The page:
What a rich language Setswana is!

23 Aug 2018

We still need to dig the roots of the Setswana language some more. We know that maize has its roots in the Americas and came into Africa by Portuguese traders in the 1500s to the 1600s through Mozambique into South Africa. Linguistic evidence demonstrates that maize is not indigenous to Africa. All this is reflected in the name for maize in many African languages. In the Semitic language spoken in Ethiopia maize is called yabaher mashela which means grain from the sea. In Chichewa, maize is chimanga (a term also used in Kalanga) which means from the coast. In Swahili maize is muhindi which means a grain from India. Speakers of Kikongo call maize maza mamputo which means white people’s grain. In Mande, maize is tuba-nyo which means a white people’s grain. In Setswana the word mmidi would have come into the Setswana language sometimes after 1700. It is derived from the Afrikaans word for maize, meilie. A single grain of maize, which in Setswana is called pidi, comes from the Afrikaans word pit. From the Afrikaans kaboe meilies Setswana has derived the word kabu which refers to boiled maize grains. It is clear that linguistic evidence, together with history and some archaeology, can bring some important insight into the patterns of the lives of our people. For instance it can reveal that the Batswana’s method of choice for killing was stabbing because of the linguistic remnants of tlhaba that litter the Setswana linguistic terrain. The very act of fighting or battling in Setswana between individuals we call it go tlhabana (which literally means to reciprocally stab each other). The linguistic evidence therefore suggests that historically to battle involved stabbing as an integral part of battle. Now the element of stabbing is no longer central to Setswana battles, as battles or fights take a variety of styles. Nevertheless, even with no stabbing involved, to fight is still called go tlhabana. From the verb tlhaba we get a noun form referring to a battle. A fight or a battle is tlhabano (a reciprocal stabbing). To fight someone is also known as go tlhabantsha which is also used mean to meet or to cut through. The word for a battle ground in Setswana is also derived from the verb tlhaba. It is known as matlhabanelo. In Kanye there is still a place called Matlhabanelo (a place of stabbings), where previously heated battles had ensued.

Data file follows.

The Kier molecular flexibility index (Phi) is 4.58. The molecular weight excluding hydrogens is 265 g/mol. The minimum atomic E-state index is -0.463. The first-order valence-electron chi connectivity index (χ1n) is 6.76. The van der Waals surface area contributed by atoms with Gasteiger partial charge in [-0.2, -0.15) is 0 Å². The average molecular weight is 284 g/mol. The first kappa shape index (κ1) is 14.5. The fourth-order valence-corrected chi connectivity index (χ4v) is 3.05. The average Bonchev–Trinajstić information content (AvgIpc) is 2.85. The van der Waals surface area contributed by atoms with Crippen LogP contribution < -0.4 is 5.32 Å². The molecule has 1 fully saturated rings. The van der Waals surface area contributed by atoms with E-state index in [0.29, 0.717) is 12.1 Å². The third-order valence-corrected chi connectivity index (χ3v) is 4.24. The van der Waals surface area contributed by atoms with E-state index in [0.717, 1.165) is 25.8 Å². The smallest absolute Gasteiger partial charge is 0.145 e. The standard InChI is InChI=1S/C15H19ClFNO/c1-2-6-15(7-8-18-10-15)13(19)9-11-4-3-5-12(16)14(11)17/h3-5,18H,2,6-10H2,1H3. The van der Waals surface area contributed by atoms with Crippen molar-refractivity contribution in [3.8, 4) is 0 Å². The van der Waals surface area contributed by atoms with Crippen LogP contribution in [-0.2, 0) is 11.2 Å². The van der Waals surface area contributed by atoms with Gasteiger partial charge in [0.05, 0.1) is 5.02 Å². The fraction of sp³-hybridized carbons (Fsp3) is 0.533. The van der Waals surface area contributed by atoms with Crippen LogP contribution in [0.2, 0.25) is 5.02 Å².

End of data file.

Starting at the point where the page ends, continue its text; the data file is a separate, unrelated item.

There have been clear cases of semantic extension where the name of one entity has been extended to mean some elated new entity. For instance the words tlhobolo (gun) and lerumo (bullet) are old words which predate the coming a gun amongst the Batswana. The word tlhobolo used to mean a quiver for arrows. This meaning is archaic and no longer used. The term has been semantically extended to mean a gun. The word lerumo also used to mean a spear and it is now used to mean a bullet. The word tshane which is now common amongst the Bangwaketse as a surname has also fallen off from usage. It used to mean a broad-bladed spear or sharpened stick used by herdboys. The name Tshosa, common amongst Ngwato royalty is sometimes mistaken to mean to scare off or to intimidate, while it has an archaic meaning of a long spear with large blade.